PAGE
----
Television weather reporters are often made fun of when their forecast calls for partly cloudy skies with scattered precipitation and isolated storms. It is a forecast that covers practically all possibilities. Similarly, as enterprises migrate workloads from on-premises to multi-cloud and hybrid configurations, deployments are – well – partly cloudy. With organizations seeking to secure sensitive data in these configurations, they want to make sure it cannot escape in a downpour. Moreover, as data breaches continue to make headlines, the right strategy and technology will protect business and keep storms isolated.
Trends and advantage
According to Gartner, worldwide end-user spending on public cloud services will grow 18.4% in 2021, and that 81% of organizations were already using more than one public cloud provider prior to the pandemic. Multi-cloud strategies enable enterprises to take advantage of the best features that each service provider offers. With a growing, competitive ecosystem, enterprises will benefit from innovation while ensuring robust reliability and resiliency.
While the adoption of multi-cloud services was well underway prior to the pandemic, emerging new business models that support a remote workforce and improve budget management have firmly established these computing models as an enabler for change in a new economy.
With this ‘partly cloudy’ forecast, one immediately wonders about the chance for rain, and if data is safe in the cloud. In the growing cloud services market, security is a vital consideration for every reputable provider. Encryption technologies protect data in cloud workloads and cloud storage, making data worthless to an attacker—assuming, of course, the attacker does not have access to the cryptographic keys.
Enterprise customers have the choice to use security solutions from a cloud service provider (CSP) or enhanced methods to gain more control over their keys and data. It is important to remember that, under the shared responsibility model employed across the industry, CSPs are accountable only for the infrastructure and service agreement they offer, while the enterprise customer is ultimately responsible for the security of their data, and their clients’ privacy in the cloud. CSPs protect keys in the cloud using their own key vaults to keep them segregated from their applications. Customers using multi-cloud deployments end up relying on the encryption and key management features offered by each individual CSP. To strengthen these models, one alternative is for enterprises to encrypt data before sending it to the cloud. Another approach is to encrypt data protection workloads within native cloud services. Format-preserving encryption, format-preserving hash, and stateless tokenization techniques can be used to ensure that protected data will maintain its format to still fit within applications and data store schemas, so no changes are required for data usability.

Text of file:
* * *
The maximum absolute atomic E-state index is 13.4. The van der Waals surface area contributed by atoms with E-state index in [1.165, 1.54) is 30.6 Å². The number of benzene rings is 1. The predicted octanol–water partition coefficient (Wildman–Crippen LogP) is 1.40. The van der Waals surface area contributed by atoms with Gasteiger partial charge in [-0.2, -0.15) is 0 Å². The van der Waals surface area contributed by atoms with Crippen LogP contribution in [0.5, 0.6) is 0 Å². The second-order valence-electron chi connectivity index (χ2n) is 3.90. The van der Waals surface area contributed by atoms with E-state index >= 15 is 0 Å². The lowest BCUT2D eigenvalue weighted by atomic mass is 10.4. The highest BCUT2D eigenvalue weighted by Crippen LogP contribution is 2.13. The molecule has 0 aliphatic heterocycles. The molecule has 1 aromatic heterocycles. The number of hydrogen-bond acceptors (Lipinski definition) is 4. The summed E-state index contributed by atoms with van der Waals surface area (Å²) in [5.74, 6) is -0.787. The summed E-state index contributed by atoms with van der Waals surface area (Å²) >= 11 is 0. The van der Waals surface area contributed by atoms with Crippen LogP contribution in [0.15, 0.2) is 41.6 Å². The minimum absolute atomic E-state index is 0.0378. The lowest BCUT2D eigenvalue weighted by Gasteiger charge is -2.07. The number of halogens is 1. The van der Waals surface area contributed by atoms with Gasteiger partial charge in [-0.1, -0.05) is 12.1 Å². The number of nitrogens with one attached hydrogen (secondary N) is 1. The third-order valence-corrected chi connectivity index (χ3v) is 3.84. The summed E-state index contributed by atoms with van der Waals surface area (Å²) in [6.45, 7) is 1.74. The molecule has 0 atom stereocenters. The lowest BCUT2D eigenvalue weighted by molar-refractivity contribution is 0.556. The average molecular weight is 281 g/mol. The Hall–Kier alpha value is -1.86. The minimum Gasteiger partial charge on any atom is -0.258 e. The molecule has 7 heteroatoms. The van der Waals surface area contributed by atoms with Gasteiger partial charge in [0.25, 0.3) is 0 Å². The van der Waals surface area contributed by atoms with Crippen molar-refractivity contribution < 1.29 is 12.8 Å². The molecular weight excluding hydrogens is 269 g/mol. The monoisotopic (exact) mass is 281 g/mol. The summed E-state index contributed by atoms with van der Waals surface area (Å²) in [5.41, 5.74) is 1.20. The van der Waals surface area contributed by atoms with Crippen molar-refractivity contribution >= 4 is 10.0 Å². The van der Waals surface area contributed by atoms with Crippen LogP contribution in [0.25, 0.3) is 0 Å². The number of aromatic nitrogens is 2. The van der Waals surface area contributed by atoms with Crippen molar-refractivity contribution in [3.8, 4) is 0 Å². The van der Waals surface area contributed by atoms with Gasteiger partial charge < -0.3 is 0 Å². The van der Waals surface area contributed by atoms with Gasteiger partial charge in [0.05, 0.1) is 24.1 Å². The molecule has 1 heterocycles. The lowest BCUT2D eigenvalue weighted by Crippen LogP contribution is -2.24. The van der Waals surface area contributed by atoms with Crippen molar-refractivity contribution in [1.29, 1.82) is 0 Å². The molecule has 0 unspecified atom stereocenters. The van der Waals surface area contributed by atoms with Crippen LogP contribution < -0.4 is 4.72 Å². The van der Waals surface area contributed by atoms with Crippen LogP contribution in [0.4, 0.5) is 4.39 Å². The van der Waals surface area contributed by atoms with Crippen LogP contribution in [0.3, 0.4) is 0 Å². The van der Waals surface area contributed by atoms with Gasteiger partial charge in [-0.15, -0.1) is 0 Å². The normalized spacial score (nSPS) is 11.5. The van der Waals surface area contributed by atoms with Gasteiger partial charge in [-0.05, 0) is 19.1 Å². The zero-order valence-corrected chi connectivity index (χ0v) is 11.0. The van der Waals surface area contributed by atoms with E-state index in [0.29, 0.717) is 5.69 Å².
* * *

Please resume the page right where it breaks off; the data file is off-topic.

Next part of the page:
Root of trust
The effectiveness of any encryption strategy depends on the security given to the underpinning cryptographic keys. As enterprises benefit from the flexibility and economy of cloud services, they also need to strengthen the security of their key management practices to gain greater control. Achieving this across a hybrid or multi-cloud environment is even more important to ensure consistent policy enforcement, and to facilitate security audits and regulatory compliance.
The use of certified hardware security modules (HSMs) enables organizations to establish a root of trust for high quality key generation and safekeeping during their lifecycle. Certified to recognized security standards like FIPS and Common Criteria, HSMs offer robust security to ensure employed data protection mechanisms can be trusted. To facilitate security auditing and regulatory compliance, HSMs establish key use polices, and ensure no single individual or entity can change them.
With the right data security strategy, organizations can migrate to a multi-cloud environment with confidence. For example, Entrust technology partner Micro Focus offers an integrated solution to ease this process. To learn more about Micro Focus’s approach, Carole Murphy has written this blog on how to ‘secure your data for cyber resilience’.
Weather forecasters remind us to always stay vigilant for storms and have emergency plans in place. The same is true in cybersecurity. With the right data security tools, enterprises can make the most of the cloud, while ensuring their sensitive data stays safe and secure. Read our solution brief and register for our webinar “Cloud migration with confidence – Securing multi-cloud and hybrid IT” and learn how we can help you transition to the cloud with confidence.